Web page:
From Priscilla Ediare, Ado-Ekiti
A medical expert, Dr. Abidemi Omonisi, had called for ways to address the barriers confronting cancer patients in accessing treatments so as to reduce deaths and ensure better lives for both patients and survivors.
Dr Omonisi, who is the founding Director of Ekiti Cancer Registry and Chairman of Nigerian Cancer Society (NCS), Ekiti State branch, also advised Nigerians to abstain from unhealthy lifestyles and practices that may make them susceptible to develop cancer.
Dr Omonisi made the calls in a statement on Friday, marking the 2022 World Cancer Day with the theme : “Close the Care Gap ”; which he noted was a call challenging assumptions and addressing inequity in cancer care access across the World.
The Consultant Anatomic Pathologist with Ekiti State University Teaching Hospital Ado-Ekiti, revealed that this year’s World Cancer Day also marks the first year of a new three-year campaign centred on the issue of equity.
He said : ” The first year of the ‘Close the Care Gap’ campaign is all about understanding and recognising the inequities in cancer care around the globe. It’s about having an open mind, challenging assumptions and looking at the hard facts.
“Inequity in cancer care costs lives. People who seek cancer care hit barriers at every turn.
“Income, education, location and discrimination based on ethnicity, gender, sexual orientation, age, disability and lifestyle are just a few of the factors that can negatively affect care.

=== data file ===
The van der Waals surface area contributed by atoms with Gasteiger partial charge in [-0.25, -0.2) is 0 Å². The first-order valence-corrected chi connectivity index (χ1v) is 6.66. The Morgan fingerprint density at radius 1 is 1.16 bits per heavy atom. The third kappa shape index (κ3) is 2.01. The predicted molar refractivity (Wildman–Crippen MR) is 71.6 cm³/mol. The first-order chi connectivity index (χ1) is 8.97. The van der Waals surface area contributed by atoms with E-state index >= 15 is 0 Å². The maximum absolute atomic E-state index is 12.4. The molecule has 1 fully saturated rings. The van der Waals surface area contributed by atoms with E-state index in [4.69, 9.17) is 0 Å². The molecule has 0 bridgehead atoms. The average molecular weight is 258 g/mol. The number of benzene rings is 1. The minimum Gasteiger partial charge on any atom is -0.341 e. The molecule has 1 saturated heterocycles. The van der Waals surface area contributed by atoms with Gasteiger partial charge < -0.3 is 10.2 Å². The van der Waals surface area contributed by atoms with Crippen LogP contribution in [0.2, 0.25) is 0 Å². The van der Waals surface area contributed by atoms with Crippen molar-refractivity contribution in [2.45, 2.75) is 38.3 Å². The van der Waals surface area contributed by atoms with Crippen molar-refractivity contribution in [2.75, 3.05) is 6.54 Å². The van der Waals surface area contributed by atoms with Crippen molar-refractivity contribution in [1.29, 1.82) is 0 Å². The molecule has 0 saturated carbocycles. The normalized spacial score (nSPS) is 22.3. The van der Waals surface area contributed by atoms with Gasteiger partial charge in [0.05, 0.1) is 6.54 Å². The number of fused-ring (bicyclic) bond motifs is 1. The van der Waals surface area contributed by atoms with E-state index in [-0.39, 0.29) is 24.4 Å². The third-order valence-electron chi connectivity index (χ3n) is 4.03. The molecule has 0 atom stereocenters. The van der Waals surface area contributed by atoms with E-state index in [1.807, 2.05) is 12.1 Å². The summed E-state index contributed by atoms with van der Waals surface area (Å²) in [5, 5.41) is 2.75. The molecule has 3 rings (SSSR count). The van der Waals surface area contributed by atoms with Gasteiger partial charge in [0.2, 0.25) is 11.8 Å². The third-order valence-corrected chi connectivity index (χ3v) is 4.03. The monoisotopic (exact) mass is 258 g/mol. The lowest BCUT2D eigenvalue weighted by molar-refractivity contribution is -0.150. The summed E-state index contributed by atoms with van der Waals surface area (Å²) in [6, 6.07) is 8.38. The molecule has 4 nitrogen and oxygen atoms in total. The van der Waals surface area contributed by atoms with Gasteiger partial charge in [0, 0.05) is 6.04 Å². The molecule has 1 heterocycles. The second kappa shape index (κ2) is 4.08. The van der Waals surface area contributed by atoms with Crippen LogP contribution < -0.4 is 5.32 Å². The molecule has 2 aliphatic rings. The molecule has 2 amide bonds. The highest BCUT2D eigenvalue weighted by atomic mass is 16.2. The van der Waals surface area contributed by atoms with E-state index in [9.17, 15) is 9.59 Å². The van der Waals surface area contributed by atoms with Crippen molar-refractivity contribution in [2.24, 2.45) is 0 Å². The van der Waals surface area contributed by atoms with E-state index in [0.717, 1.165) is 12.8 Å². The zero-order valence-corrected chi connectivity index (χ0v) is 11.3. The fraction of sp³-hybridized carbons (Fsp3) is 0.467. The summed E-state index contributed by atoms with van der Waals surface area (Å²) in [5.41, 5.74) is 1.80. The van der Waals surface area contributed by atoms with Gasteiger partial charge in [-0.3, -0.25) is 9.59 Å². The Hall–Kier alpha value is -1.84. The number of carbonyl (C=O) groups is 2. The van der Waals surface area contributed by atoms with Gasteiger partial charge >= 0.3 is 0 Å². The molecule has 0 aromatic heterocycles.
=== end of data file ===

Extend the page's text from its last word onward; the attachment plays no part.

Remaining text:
“The gap affects everyone, including you and your loved ones. These barriers are not set in stone. They can be changed.
“This is the year to question the status quo and help reduce stigma; to listen to the perspectives of the people living with cancer and their communities and let those live experiences guide our thoughts and actions.
“That’s how we can begin to imagine a better way of doing things and to build a fairer vision of the future—a future where people live healthier lives and have better access to health and cancer services, no matter where they are born, grow, age, work or live.
“We know that every single one of us has the ability to make a difference, large or small, and that together we can make real progress in reducing the global impact of cancer.”
Ststing why the Union for International Cancer Control (UICC) on 4th February, 2000 at the World Summit Against Cancer in Paris started to mark World Cancer Day on every 4th February of each year, Dr Omonisi said : “”the main goal of marking World Cancer Day is to provide a platform for researchers, health care professionals, patients, governments, industries, non- governmental organizations, individuals and the media to build an invincible alliance against cancer and its greatest allies which are fear, ignorance and complacency.”
He further stated that on World Cancer Day, people and organizations around the world unite to raise awareness about cancer and work to make it a global health priority.
The Cancer expert who is also a member of the Nigerian National System of Cancer Registries (NSCR), Federal Ministry of Health, Abuja and Research Committee Member of African Cancer Registry Network (AFRCN) stated that “Cancer is now a major public health problem worldwide and one of the leading causes of death globally.